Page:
Pacific Coast in Olympic National Park

The park’s wild coastline features both easy-access beaches and remote wilderness. Camp on the beaches year-round.
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The park’s wild coastline features both easy-access beaches and remote wilderness.

At its southern end, South Beach, Kalaloch Beach, and Ruby Beach are just off the road; Kalaloch also has a store, lodge and campground, and South Beach has a small campground.

Farther north, Rialto Beach lies just beyond Mora Campground and is a jumping-off point for wilderness hikes heading north. It's a longstanding tradition for travelers to get dinner to-go in downtown Forks and then head to Rialto Beach. Sit on the huge logs on the beach, eat your dinner and watch the sunset into the Pacific Ocean. 

At the northern end, the Ozette area has a campground and hiking trails to the beach. To explore Ozette Lake near the coast and hike along the coast, you can enter the park via Ozette. Head north along 112 until you reach the Hoko-Ozette Road and then drive west toward the coast. This area is home to the Ozette Ranger Station open daily from June through Labor Day. It also has a 2,000-year history of human settlement, which was largely discovered after a storm surge in 1970 eroded oceanside banks revealing remarkably preserved artifacts. Archaeologists have unearthed 300-year-old longhouses, more than 50,000 artifacts and clues to an ancient hunting and gathering society.


During whale migration, you can spot gray whales when you walk on one of two three-mile boardwalk trails to the coast. The longer Ozette Loop connects Cape Alava and Sandpoint trails via a 3.1-mile hike on a sandy and rocky beach for a 9-mile loop.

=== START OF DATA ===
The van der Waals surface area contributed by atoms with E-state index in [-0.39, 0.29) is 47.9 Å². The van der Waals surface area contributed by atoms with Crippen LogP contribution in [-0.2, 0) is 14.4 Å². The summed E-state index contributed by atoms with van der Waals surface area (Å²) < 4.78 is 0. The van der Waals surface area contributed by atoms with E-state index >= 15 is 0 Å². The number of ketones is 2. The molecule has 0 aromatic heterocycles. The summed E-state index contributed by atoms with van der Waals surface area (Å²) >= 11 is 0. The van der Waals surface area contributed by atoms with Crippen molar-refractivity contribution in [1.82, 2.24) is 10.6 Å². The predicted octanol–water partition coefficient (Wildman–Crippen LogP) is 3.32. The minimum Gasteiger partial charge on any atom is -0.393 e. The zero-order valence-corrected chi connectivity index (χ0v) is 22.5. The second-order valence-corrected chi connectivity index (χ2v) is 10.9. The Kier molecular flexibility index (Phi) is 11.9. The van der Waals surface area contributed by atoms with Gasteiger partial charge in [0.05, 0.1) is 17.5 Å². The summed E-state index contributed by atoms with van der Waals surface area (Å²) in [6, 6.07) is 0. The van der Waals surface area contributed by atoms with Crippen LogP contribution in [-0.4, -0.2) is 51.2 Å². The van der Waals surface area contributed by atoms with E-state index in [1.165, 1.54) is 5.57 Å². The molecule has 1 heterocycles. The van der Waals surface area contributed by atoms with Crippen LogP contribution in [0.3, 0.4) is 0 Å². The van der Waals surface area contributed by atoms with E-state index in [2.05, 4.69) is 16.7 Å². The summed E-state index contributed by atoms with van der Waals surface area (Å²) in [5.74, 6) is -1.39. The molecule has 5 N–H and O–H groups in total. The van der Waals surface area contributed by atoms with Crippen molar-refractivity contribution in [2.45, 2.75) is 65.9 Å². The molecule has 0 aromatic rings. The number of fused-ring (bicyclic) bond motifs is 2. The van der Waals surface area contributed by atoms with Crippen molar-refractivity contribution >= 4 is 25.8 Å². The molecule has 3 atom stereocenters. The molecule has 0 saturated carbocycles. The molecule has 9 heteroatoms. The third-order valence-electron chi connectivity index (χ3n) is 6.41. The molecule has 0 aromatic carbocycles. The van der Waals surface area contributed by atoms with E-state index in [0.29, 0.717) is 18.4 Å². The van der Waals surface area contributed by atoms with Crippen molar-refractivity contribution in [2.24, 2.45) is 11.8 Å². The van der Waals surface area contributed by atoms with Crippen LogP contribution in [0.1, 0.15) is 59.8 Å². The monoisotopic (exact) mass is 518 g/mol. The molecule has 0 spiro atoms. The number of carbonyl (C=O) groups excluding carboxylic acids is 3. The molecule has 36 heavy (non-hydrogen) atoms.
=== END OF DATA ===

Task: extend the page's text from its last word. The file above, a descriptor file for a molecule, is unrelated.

One of the favorite pastimes on the Olympic coast is to explore tide pools, but be aware of the tides to insure a safe route home. Tides can rise up without you paying attention and strand you, placing you in a dangerous situation. 

Related

General locations of ferries to Olympic National Park

Where is Olympic National Park?

This park is in the northwest corner of the United States in Washington state on the Olympic Peninsula. It contains Pacific Ocean beaches and mountains.

Park visitors get advice, permits, bear cans and maps from rangers at the Port Angeles Visitor Center near the Hurricane Ridge Entrance Station

Olympic National Park Entrances

Accessed via US 101, which circles the peninsula, Olympic National Park has many entry points. Here are the six most popular.

Hurricane Ridge Visitor Center in Olympic National Park

Visitor Centers in Olympic National Park

There are three visitor centers and multiple ranger stations in Olympic National Park. See exhibits and learn about the park.

The Hoh Rainforest in Olympic National Park

4 Rainforests of Olympic National Park

The west-side area of this national park is one of the best places in the world to see a temperate rainforest ecosystem.

Shi Shi Beach in Olympic National Park

Olympic National Park Ecosystem Zones

Olympic National Park contains four distinct and remarkable ecosystems—and even better, it’s possible to see all four in one day.

Hiking to Sunrise Point on the High Ridge Trail at Hurricane Ridge in Olympic National Park

Hurricane Ridge in Olympic National Park

Located at 5,242 feet in the park’s northeast corner, Hurricane Ridge is accessible by car and the quickest way to reach Olympic’s alpine zone.

Lake Crescent in Olympic National Park

Lake Crescent in Olympic National Park

This strikingly blue, deep (624 feet) lake sits in the forest 18 miles west of Port Angeles.

Cross-country skiing on Hurricane Ridge. Photo by NPS

Winter in Olympic National Park

The park is open 24-hours year round. Some roads, campgrounds and other facilities close during the winter season, but the park itself is always open!

Bridge over Sol Duc Waterfall on Olympic National Park. Photo by Justin Bailie

Sol Duc Valley in Olympic National Park

Beyond the beauty of the Sol Duc River running through old-growth forest, there's a hot springs resort, a three-legged waterfall, and a salmon cascade.